Atheist Ireland has echoed this sentiment, saying the CSO figures “show yet again that Ireland is no longer a Catholic country.”

Both groups also derided the significant ongoing role that the Irish Church plays in Irish public school education. Sex as a “gift from God,” that belongs in committed relationships and marriage as a sacrament of commitment are two of the themes included in new sex education resources for Catholic primary schools, published by the Irish bishops.

They also say that while children should not be made to feel ostracized, the Catholic Church’s teaching in relation to “marriage between a man and a woman cannot be omitted” from the school curriculum. These statements are included in “Flourish,’” the Relationship and Sexual Education (RSE) program for all Catholic primary schools on the island of Ireland, developed by the Irish Bishops Conference.

The standoff: The President vs. the Pope

As an indication of where the most respected public voices stand on these matters, it is notable that the former President Mary McAleese issued a scathing criticism of Pope Francis after the Pope approved a Vatican document that ruled that the Catholic Church doesn’t have the power to bless same-sex marriages.

Pope Francis approved a Congregation for the Doctrine of the Faith (CDF) judgment that stated “the Church does not have, and cannot have, the power to bless unions of persons of the same sex,” drawing criticism from McAleese, who declared that Pope Francis’ “chummy words to the press often quite reasonably raise hopes of church reform which are subsequently almost invariably dashed by firm restatement of unchanged church teaching.”

Instead, she said, Pope Francis revealed himself to be “the pope who toes the old hardline.”  She said the recently approved CDF document features “unbearably vicious language which can only have brought more heartache to our gay children and to us, their families.” She said that the Catholic Church had fired a “missile” of heartache and hurt.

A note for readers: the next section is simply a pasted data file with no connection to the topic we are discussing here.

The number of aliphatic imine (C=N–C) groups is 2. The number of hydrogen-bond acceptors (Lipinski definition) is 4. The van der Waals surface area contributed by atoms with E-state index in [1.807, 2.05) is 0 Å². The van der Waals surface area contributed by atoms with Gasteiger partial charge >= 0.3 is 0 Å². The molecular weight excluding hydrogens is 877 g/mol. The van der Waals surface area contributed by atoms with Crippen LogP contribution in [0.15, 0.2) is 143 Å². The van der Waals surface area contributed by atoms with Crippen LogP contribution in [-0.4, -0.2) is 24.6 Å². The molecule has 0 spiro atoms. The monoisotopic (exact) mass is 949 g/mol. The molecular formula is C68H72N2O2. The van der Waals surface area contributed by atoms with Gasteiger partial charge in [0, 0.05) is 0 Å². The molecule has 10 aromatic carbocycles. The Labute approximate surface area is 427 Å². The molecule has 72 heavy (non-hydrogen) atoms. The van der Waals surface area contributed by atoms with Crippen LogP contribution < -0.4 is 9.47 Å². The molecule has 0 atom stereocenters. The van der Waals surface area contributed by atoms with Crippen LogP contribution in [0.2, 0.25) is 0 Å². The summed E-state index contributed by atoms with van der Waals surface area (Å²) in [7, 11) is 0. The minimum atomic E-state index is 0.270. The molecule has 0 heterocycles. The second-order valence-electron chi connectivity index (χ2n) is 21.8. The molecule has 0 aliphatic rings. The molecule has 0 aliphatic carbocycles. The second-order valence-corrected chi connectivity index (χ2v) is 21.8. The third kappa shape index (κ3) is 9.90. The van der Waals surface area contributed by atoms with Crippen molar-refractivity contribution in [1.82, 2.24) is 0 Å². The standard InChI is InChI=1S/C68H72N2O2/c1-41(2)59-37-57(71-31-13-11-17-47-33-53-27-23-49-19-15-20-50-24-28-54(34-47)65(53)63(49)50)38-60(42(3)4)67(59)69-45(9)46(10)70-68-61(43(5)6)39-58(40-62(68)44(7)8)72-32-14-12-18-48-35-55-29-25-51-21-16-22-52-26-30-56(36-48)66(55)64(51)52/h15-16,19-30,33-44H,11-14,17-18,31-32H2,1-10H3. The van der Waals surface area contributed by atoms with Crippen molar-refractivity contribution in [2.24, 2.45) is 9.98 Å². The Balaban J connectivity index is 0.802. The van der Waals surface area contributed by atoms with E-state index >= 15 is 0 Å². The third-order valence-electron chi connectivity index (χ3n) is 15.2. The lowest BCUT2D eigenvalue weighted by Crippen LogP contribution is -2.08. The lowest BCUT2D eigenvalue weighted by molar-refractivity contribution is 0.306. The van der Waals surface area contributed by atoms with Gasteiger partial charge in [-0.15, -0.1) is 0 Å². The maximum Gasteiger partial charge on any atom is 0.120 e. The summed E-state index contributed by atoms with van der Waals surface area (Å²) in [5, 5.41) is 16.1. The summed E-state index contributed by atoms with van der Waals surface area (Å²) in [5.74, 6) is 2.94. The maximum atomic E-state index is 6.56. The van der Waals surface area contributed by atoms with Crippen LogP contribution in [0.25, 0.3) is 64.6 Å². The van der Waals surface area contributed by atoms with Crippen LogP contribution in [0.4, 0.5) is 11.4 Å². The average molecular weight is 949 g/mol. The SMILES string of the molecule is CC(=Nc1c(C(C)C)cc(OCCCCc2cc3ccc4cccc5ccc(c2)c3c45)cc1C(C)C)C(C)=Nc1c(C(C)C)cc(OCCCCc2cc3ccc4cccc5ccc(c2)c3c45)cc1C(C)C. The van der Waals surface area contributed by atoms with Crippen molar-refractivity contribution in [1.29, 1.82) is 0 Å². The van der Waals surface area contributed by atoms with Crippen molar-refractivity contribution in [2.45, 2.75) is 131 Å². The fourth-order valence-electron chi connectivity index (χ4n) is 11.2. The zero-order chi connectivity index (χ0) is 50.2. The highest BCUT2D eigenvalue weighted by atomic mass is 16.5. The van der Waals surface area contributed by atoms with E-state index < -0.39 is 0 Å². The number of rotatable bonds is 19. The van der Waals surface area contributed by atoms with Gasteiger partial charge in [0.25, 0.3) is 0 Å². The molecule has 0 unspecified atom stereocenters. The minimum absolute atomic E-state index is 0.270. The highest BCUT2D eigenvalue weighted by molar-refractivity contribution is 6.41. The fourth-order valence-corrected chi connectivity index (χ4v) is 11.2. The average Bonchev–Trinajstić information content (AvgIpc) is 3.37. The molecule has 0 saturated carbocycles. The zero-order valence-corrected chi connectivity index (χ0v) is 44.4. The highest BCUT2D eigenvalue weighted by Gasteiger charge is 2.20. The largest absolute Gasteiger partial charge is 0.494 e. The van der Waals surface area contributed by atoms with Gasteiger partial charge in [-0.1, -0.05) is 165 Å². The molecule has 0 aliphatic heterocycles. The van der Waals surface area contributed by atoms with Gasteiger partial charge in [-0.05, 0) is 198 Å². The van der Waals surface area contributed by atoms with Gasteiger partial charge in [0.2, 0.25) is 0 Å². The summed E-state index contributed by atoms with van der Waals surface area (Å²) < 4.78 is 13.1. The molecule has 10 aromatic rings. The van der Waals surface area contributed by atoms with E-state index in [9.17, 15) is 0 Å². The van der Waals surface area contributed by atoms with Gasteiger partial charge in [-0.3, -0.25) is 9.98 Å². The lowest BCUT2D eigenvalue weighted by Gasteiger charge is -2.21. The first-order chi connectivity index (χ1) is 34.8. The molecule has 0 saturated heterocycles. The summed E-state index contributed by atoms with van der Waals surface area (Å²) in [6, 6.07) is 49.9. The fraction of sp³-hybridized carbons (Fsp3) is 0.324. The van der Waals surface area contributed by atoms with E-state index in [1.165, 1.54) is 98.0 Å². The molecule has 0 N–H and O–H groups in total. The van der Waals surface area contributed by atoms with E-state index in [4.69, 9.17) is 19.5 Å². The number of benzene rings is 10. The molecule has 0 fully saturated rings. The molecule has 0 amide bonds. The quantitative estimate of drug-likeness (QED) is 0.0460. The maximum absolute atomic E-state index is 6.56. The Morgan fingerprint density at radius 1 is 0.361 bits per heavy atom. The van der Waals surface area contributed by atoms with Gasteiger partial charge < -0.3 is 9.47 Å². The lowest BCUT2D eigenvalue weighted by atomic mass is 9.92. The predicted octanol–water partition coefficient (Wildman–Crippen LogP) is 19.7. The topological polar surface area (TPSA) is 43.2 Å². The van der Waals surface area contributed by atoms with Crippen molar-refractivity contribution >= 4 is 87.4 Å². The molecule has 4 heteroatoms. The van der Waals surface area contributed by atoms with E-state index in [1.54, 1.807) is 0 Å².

Matrimony and the family policy

So what does all this mean?  It represents further testimony to the declining influence of the Irish Catholic Church, whose credibility and force in Irish society have irreparably and irreversibly been weakened by the waves of priest scandals involving pedophilia and other illicit or illegal sexual transgressions with youth and female parishioners.

As dark as the prospects seem for the long-lasting prominent influence of the Irish Catholic Church on Irish public life, some voices insist that the Irish Church in general, and the sacramental practices governing matrimony in particular, can adapt to changing 21st-century norms and values.

They point out that it is important to see that marriage has undergone much evolution in the history of Catholicism. In that light, matrimony may well be able to adapt and accommodate new forms of marriage, and yet still present itself as authentic Christian marriage, not just state-sanctioned marriage.

As a student of social life, I am keenly interested in these possibilities. And so it may be worthwhile to outline the enormous changes that have occurred in Christian marriages over the centuries.  As it turns out, what we consider today, traditional marriage is very different from what Christian marriage had been in earlier times.

Matrimony’s brief history